IN ANOTHER era, Colin Turkington would possibly be regarded as one of the greatest drivers in the world.
Now a three-time British Touring Car Champion, the 36-year-old from County Armagh in Northern Ireland has assembled a body of work that stands scrutiny in the same context with the great Touring Car drivers of this generation; be they British stars like Plato and Neal, DTM legends like Schneider or local heroes like Whincup and Lowndes.
Had he raced in the ‘golden era’ of the BTCC in the 1990s he would unquestionably be in that group – but the changing times and the more fragmented world of Touring Car-style racing mean that outside of the UK and those that really know, few actually know what he has achieved.
But the stats don’t lie.
From nearly four hundred starts, Turkington’s CV reads as well as anyones: 17 poles. 45 victories. Three titles across two different rules packages. He sits behind only Plato, Neal, BTCC legend Andy Rouse and Gordon Shedden on the all-time winners list in a record book that spans 60 remarkable years.
And all this in a series that remains as predictably unpredictable as it ever has – both by design and by a renewed depth of talent in a field that is evolving each year but is as feisty as it ever has been.
As the greats of BTCC, Plato and Neal, gradually ease towards the end of their careers, new stars like Ash Sutton – the 2017 champion – Tom Ingram, Josh Cook and more established names like Tom Chilton and Andrew Jordan are guiding the series to a new future.
It’s success ballast penalties and reverse grid races open the door to critics, yet ultimately the depth of competition shows through regardless of motor racing’s modern inventions designed to flatten the playing field.
More than any other Touring Car series in the world, BTCC boss Alan Gow understands that ‘the show’ comes first and his understanding is rewarded with full grandstands, full grids and a gradually increasing manufacturer presence.
Forget comparing it to the halcyon days of the mid-1990s where ten manufacturers were spending millions: This is a new BTCC that is neither better, nor worse. It’s just different – but still enormously entertaining and one growing in the right direction.
BMW, Vauxhall, Honda and Subaru have varying levels of ‘works’ involvement and, next year, Toyota have confirmed their return as a factory entity which is a huge coup for the series.
Turkington deserves to be regarded at the same level as the BTCC royalty on the basis that he has remained competitive for so long in such a scene.
His first title came in a pulsating, captivating season finale’ at Brands Hatch in 2008 when across a trio of remarkable races he beat Jason Plato by five points in a title fight that also included Fabrizio Giovanardi. Both giants of the BTCC in any era, for sure.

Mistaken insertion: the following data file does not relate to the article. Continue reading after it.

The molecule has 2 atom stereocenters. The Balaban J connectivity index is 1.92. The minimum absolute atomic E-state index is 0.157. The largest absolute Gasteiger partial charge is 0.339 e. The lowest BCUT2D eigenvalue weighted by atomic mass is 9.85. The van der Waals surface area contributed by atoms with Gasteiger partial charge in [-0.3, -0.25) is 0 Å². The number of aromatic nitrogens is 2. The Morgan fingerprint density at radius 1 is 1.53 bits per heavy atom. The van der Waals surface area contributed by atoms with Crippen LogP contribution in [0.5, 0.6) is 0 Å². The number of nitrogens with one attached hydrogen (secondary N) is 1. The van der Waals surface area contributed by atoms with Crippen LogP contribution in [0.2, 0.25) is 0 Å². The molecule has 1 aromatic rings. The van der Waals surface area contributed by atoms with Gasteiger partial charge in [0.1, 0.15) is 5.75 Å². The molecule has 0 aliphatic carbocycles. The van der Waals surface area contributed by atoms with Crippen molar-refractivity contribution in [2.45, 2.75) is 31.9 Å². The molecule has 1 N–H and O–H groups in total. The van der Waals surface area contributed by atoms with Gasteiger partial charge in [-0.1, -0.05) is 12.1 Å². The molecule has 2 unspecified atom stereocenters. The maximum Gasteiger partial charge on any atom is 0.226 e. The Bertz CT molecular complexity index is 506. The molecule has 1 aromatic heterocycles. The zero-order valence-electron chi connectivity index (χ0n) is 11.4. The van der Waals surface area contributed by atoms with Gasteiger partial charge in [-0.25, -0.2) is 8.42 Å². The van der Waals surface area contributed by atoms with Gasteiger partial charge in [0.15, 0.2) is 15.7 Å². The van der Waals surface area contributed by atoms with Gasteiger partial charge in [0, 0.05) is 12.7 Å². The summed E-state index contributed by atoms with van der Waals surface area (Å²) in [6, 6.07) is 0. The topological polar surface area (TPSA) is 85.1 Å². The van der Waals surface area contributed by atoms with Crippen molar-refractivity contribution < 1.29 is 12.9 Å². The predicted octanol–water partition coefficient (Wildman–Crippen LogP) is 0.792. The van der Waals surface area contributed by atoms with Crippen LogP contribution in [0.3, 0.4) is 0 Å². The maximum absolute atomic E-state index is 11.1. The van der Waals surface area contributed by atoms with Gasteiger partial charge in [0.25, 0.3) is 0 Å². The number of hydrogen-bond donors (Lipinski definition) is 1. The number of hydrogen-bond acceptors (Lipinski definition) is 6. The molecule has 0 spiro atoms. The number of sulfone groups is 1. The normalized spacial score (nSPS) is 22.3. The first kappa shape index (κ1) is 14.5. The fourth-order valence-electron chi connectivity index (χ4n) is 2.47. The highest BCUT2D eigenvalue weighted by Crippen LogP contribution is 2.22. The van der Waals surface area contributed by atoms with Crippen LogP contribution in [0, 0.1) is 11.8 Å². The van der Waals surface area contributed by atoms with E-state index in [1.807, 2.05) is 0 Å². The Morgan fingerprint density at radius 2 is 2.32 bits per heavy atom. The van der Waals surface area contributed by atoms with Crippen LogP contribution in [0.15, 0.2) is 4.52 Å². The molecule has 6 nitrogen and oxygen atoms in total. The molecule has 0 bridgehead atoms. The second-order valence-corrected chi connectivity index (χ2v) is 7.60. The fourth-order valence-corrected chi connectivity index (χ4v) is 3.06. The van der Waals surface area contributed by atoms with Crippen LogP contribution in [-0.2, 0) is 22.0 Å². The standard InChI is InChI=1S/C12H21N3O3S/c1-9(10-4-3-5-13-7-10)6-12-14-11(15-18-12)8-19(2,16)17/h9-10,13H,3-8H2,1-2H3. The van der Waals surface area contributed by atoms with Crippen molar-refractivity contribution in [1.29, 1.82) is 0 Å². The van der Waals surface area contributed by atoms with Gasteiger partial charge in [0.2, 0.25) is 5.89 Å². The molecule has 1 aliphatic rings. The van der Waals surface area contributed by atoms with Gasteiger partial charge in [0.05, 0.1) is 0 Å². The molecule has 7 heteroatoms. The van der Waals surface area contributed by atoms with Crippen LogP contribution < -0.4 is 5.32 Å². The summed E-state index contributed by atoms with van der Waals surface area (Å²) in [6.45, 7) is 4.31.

He was unable to defend his title when West Surrey Racing’s major sponsor, RAC, pulled the pin at the end of the year leaving him in the wilderness for some time.
Still, he would return to the team in 2013 and win his second title a year later as the current NGTC rules package evolved and grew.
But perhaps his strength is the way he achieved the title in 2018, almost in spite of the various machinations in place to keep the series unpredictable.
His 2018 title was the work of a consistent genius, winning just once in a campaign that started slowly yet ultimately saw his WSR BMW finish on the podium on ten occasions.
And this in a year where 17 different winners remarkably split the 30 races between them.
His consistency has ensured he’s not finished out of the championship top five since his return in 2013.
“Turkington is a bit of an enigma and a driver who doesn’t get the credit he duly deserves or the headlines that Plato and Neal have once created,” Speedcafe.com editor Tom Howard explained.
An ex-pat Brit, prior to moving to Australia Howard spent the first part of his career as a motorsport journalist and working at circuits like Brands Hatch that staged rounds of the series.
“You could make quite a convincing case to place him as the best since the heady days of the 1990s with realistically only Jason Plato, Matt Neal, Gordon Shedden and Fabrizio Giovanardi as competition.
“Turkington is not a brash individual but one that goes about his work in a way that can often be missed: though there is no question over his speed, skill or race craft.
“He seems to have a habit of turning up, getting the job done cleanly and efficiently.”
Which begs the next question: Why have we not seen him here?
While the likes of Plato, Neal, Andrew Jordan, Andy Priaulx and Giovanardi have all tried their hands at Supercars racing, Turkington has never seemed to be in the factor for a drive.
That’s despite having perhaps the biggest advantage of them all when it comes to adapting to the unique style a Supercar requires: a majority of his racing and winning has been done in rear wheel drive cars.
“Turkington has a relatively small profile in global touring car racing but in my eyes is one of a select few European ‘Tin Top’ stars who could adapt to Supercars given an opportunity,” Howard said.
“Here’s hoping he’s given an enduro chance down the line.”
WORDS: Richard Craill
IMAGES: BTCC Media